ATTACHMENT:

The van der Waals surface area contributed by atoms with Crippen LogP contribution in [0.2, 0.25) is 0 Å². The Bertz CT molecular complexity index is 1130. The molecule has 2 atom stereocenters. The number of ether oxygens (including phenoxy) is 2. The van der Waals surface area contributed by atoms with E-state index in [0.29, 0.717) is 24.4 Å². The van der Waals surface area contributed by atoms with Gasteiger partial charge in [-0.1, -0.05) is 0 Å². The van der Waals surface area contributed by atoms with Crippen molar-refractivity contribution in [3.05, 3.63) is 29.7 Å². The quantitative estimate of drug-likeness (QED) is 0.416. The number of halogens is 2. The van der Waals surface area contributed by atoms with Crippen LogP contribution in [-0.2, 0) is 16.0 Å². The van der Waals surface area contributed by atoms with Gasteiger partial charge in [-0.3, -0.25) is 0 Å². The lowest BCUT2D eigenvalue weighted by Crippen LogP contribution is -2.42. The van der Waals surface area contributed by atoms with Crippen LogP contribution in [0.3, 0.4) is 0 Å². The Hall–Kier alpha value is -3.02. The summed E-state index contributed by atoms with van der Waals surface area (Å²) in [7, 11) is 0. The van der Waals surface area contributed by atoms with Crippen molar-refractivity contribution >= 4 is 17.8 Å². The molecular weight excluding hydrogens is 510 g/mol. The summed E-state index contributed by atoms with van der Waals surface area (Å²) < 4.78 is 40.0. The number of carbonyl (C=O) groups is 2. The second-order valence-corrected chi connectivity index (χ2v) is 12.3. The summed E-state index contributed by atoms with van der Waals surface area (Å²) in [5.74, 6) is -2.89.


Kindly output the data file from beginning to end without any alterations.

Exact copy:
The van der Waals surface area contributed by atoms with Crippen LogP contribution in [0.2, 0.25) is 0 Å². The Bertz CT molecular complexity index is 1130. The molecule has 2 atom stereocenters. The number of ether oxygens (including phenoxy) is 2. The van der Waals surface area contributed by atoms with E-state index in [0.29, 0.717) is 24.4 Å². The van der Waals surface area contributed by atoms with Gasteiger partial charge in [-0.1, -0.05) is 0 Å². The van der Waals surface area contributed by atoms with Crippen molar-refractivity contribution in [3.05, 3.63) is 29.7 Å². The quantitative estimate of drug-likeness (QED) is 0.416. The number of halogens is 2. The van der Waals surface area contributed by atoms with Crippen LogP contribution in [-0.2, 0) is 16.0 Å². The van der Waals surface area contributed by atoms with Gasteiger partial charge in [-0.3, -0.25) is 0 Å². The lowest BCUT2D eigenvalue weighted by Crippen LogP contribution is -2.42. The van der Waals surface area contributed by atoms with Crippen LogP contribution in [0.3, 0.4) is 0 Å². The Hall–Kier alpha value is -3.02. The summed E-state index contributed by atoms with van der Waals surface area (Å²) in [7, 11) is 0. The van der Waals surface area contributed by atoms with Crippen molar-refractivity contribution >= 4 is 17.8 Å². The molecular weight excluding hydrogens is 510 g/mol. The summed E-state index contributed by atoms with van der Waals surface area (Å²) < 4.78 is 40.0. The number of carbonyl (C=O) groups is 2. The second-order valence-corrected chi connectivity index (χ2v) is 12.3. The summed E-state index contributed by atoms with van der Waals surface area (Å²) in [5.74, 6) is -2.89.